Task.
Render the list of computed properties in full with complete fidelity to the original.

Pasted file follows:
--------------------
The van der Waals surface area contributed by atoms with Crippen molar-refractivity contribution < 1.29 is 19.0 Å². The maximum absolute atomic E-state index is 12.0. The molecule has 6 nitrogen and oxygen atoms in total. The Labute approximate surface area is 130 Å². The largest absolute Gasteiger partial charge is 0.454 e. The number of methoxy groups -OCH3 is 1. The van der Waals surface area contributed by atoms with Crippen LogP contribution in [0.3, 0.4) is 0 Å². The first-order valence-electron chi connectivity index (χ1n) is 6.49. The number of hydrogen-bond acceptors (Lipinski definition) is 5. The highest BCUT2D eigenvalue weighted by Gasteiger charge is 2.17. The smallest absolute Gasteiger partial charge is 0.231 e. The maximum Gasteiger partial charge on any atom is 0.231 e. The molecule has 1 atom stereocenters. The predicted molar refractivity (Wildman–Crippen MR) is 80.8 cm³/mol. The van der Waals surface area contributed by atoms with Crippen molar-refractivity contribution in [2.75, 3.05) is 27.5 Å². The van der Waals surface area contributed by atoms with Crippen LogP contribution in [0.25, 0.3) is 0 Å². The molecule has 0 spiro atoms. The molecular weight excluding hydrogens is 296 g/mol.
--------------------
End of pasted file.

The van der Waals surface area contributed by atoms with Crippen molar-refractivity contribution < 1.29 is 19.0 Å². The maximum absolute atomic E-state index is 12.0. The molecule has 6 nitrogen and oxygen atoms in total. The Labute approximate surface area is 130 Å². The largest absolute Gasteiger partial charge is 0.454 e. The number of methoxy groups -OCH3 is 1. The van der Waals surface area contributed by atoms with Crippen LogP contribution in [0.3, 0.4) is 0 Å². The first-order valence-electron chi connectivity index (χ1n) is 6.49. The number of hydrogen-bond acceptors (Lipinski definition) is 5. The highest BCUT2D eigenvalue weighted by Gasteiger charge is 2.17. The smallest absolute Gasteiger partial charge is 0.231 e. The maximum Gasteiger partial charge on any atom is 0.231 e. The molecule has 1 atom stereocenters. The predicted molar refractivity (Wildman–Crippen MR) is 80.8 cm³/mol. The van der Waals surface area contributed by atoms with Crippen molar-refractivity contribution in [2.75, 3.05) is 27.5 Å². The van der Waals surface area contributed by atoms with Crippen LogP contribution in [0.25, 0.3) is 0 Å². The molecule has 0 spiro atoms. The molecular weight excluding hydrogens is 296 g/mol.